This is especially true when you’re selling a car. To make sure you’re always negotiating from a position of strength, it’s important to arm yourself with as much information as you can. Selling your car can be a rewarding experience when you transform your knowledge into negotiating power.
From the moment a potential buyer contacts you, the negotiation process begins. Focus on building urgency. Let buyers know that others are interested and, if applicable, that you already have test drives scheduled. Show potential buyers you’re serious about selling the car and that you want to accommodate their needs.
Be prepared to haggle.
It’s highly unlikely that a buyer will pay your asking price, so be prepared to haggle. When you haggle, know how low you are willing to go, and don’t be afraid to walk away from the sale. Sometimes walking away is your best option if negotiations start to drag on unproductively.
It’s not uncommon for a potential buyer to hit you with a lowball offer. No need to panic. This is all part of the negotiating process. Use the buyer’s offer as an opportunity to explain how you arrived at your price. Consider lowering your price some to show you're willing to negotiate. If a buyer is serious, he should counter with a higher offer. Expect some back and forth, but realize a serious buyer wants to purchase a car, not negotiate endlessly. Don’t let a disingenuous buyer take you for a ride.
During the negotiation process, there's no need to be overly emotional or stoic. If you're concerned you might not be objective or you might jump at the first offer, bring someone with negotiating experience who isn't invested in the sale.
"You have to take all emotions out of it so you don't rush into something," says Keely Funkhouser, AutoTrader.com Selling Adviser. "You can leave a lot of money on the table that you could have used to pay off your loan. There's always going to be another buyer, so don't undercut yourself."
Remember, your number one goal is to sell your vehicle for the best price that is fair to you and the buyer. Be objective and ready to explain why you priced the car the way you did.
Know the Value of Your Vehicle
For most sellers, getting top dollar is priority number one. The key to good negotiating is knowing how to arrive at a price that you and the buyer are happy with. The first step in this process is knowing the value of your vehicle and how flexible you're willing to be on the final sale price.
There are lots of great tools to help. AutoTrader.com's pricing tool shows you the average price for similar vehicles in your area. You can also check out NADAguides.com, Kelley Blue Book or Edmunds.com. If you haven't already determined your vehicle's value, read our pricing article to find out more.
When you know your car's real value, you’re less likely to be influenced by aggressive buyer negotiation tactics that try to whittle down the price by nitpicking at minor problems. Explaining that you've already factored those
issues into the price allows you to refocus the conversation on the overall value of the car.
"You have to stick to what your price is by sticking to the facts," says Tye Frazier, AutoTrader.com Consumer Adviser. "Know all the small things about your car, especially if you want an extra $500 for it compared to other cars in your area--maybe your car has a warranty or has had only one owner."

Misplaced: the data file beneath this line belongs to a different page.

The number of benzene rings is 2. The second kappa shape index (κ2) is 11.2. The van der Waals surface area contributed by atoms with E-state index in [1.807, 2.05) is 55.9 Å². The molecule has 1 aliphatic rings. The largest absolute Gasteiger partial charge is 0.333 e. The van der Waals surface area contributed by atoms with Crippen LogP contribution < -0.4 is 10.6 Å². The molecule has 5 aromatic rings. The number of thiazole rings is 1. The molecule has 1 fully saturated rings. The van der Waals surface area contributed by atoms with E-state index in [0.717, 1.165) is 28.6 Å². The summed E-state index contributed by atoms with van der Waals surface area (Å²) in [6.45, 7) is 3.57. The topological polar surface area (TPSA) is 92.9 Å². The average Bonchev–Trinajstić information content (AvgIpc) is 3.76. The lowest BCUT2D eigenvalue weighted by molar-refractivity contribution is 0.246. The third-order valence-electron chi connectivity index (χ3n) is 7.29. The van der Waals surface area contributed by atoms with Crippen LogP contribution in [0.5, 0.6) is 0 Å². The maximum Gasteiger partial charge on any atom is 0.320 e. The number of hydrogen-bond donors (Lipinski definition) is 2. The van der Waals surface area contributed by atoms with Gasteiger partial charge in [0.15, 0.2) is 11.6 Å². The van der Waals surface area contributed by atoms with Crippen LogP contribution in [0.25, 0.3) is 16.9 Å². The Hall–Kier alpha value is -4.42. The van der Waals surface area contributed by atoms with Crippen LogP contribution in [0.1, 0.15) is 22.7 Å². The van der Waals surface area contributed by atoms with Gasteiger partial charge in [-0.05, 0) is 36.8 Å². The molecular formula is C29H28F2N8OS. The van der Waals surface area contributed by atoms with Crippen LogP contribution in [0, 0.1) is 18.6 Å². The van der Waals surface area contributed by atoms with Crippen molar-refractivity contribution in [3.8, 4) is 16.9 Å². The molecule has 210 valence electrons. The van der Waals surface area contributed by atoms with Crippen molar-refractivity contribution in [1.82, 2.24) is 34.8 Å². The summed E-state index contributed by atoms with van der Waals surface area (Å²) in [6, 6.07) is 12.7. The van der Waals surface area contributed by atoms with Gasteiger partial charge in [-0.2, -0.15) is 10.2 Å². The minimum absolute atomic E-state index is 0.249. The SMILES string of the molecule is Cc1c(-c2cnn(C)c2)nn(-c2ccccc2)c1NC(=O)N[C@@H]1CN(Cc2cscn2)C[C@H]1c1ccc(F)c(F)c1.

Understand Local Supply and Demand
You can get a sense of the demand for your make and model by checking ads for similar vehicles over a period of a few weeks. You can search for listings on AutoTrader.com and in your local newspaper. If you notice these cars are selling quickly, it may be a good sign that demand for your vehicle is high. Certain types of vehicles, like fuel efficient cars, are in demand right now, so be sure to mention if your car gets good gas mileage.
Conversely, if there are 10 other cars like yours and you see the same ads for them several weeks in a row, buyers have more options so this may affect how you negotiate. If you want to sell the vehicle quickly, you may have to stick to the lower end of your range.
It's important to provide paperwork, including service records (and a Autocheck report if possible). Often, if these records cannot be produced, potential buyers may believe your car hasn't received proper maintenance and lose interest in the vehicle. Or they may use that information as an opportunity to negotiate the price down by arguing that purchasing a vehicle without the appropriate records is a substantial risk. For more information, see our articles on Preparing a Used Car for Sale and Getting Your Paperwork Together.
Get Your Own Inspection
A potential buyer will likely want to have your vehicle inspected by a mechanic of their choosing, which is a good sign. It demonstrates that the buyer has substantial interest. However, it’s also a good idea to have your car inspected by your own mechanic before you even list your car. This gives you a baseline understanding of the health of your car, and you can use your mechanic’s report to refute any findings from another mechanic that you think are inaccurate or unreasonable.
If the buyer’s mechanic identifies problems with your vehicle that you think are reasonable, reduce the price appropriately. However, never allow yourself to be intimidated by the buyer or his mechanic. If certain requests seem unreasonable, it may be best to walk away from the deal rather than proceed if you believe you’re being taken advantage of.
With the power of knowledge, the negotiating process can go smoothly, and the buyer and seller can walk away knowing they both got a good deal.
Nneka Logan is a freelance writer living in Atlanta.